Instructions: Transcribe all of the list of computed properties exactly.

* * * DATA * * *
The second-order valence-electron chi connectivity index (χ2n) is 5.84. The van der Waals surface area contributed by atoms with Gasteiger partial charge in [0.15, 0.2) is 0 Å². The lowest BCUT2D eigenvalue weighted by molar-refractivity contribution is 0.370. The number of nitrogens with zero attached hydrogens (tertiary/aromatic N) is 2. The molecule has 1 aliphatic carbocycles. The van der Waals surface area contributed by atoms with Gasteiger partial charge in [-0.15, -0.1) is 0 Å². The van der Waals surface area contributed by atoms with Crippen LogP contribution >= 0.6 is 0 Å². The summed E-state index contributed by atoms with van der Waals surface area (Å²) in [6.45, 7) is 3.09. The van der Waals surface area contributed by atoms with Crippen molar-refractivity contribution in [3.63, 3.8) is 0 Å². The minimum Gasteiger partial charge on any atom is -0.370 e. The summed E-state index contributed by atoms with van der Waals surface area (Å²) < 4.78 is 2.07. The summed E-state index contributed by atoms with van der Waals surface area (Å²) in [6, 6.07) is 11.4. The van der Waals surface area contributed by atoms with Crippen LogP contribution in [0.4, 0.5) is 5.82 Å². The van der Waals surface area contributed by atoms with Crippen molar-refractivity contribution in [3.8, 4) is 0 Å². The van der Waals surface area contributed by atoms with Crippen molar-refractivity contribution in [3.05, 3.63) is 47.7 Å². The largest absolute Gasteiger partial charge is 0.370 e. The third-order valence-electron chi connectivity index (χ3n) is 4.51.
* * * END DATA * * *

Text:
The second-order valence-electron chi connectivity index (χ2n) is 5.84. The van der Waals surface area contributed by atoms with Gasteiger partial charge in [0.15, 0.2) is 0 Å². The lowest BCUT2D eigenvalue weighted by molar-refractivity contribution is 0.370. The number of nitrogens with zero attached hydrogens (tertiary/aromatic N) is 2. The molecule has 1 aliphatic carbocycles. The van der Waals surface area contributed by atoms with Gasteiger partial charge in [-0.15, -0.1) is 0 Å². The van der Waals surface area contributed by atoms with Crippen LogP contribution >= 0.6 is 0 Å². The summed E-state index contributed by atoms with van der Waals surface area (Å²) in [6.45, 7) is 3.09. The van der Waals surface area contributed by atoms with Crippen molar-refractivity contribution in [3.63, 3.8) is 0 Å². The minimum Gasteiger partial charge on any atom is -0.370 e. The summed E-state index contributed by atoms with van der Waals surface area (Å²) < 4.78 is 2.07. The summed E-state index contributed by atoms with van der Waals surface area (Å²) in [6, 6.07) is 11.4. The van der Waals surface area contributed by atoms with Crippen LogP contribution in [0.4, 0.5) is 5.82 Å². The van der Waals surface area contributed by atoms with Crippen molar-refractivity contribution in [3.8, 4) is 0 Å². The van der Waals surface area contributed by atoms with Crippen molar-refractivity contribution in [3.05, 3.63) is 47.7 Å². The largest absolute Gasteiger partial charge is 0.370 e. The third-order valence-electron chi connectivity index (χ3n) is 4.51.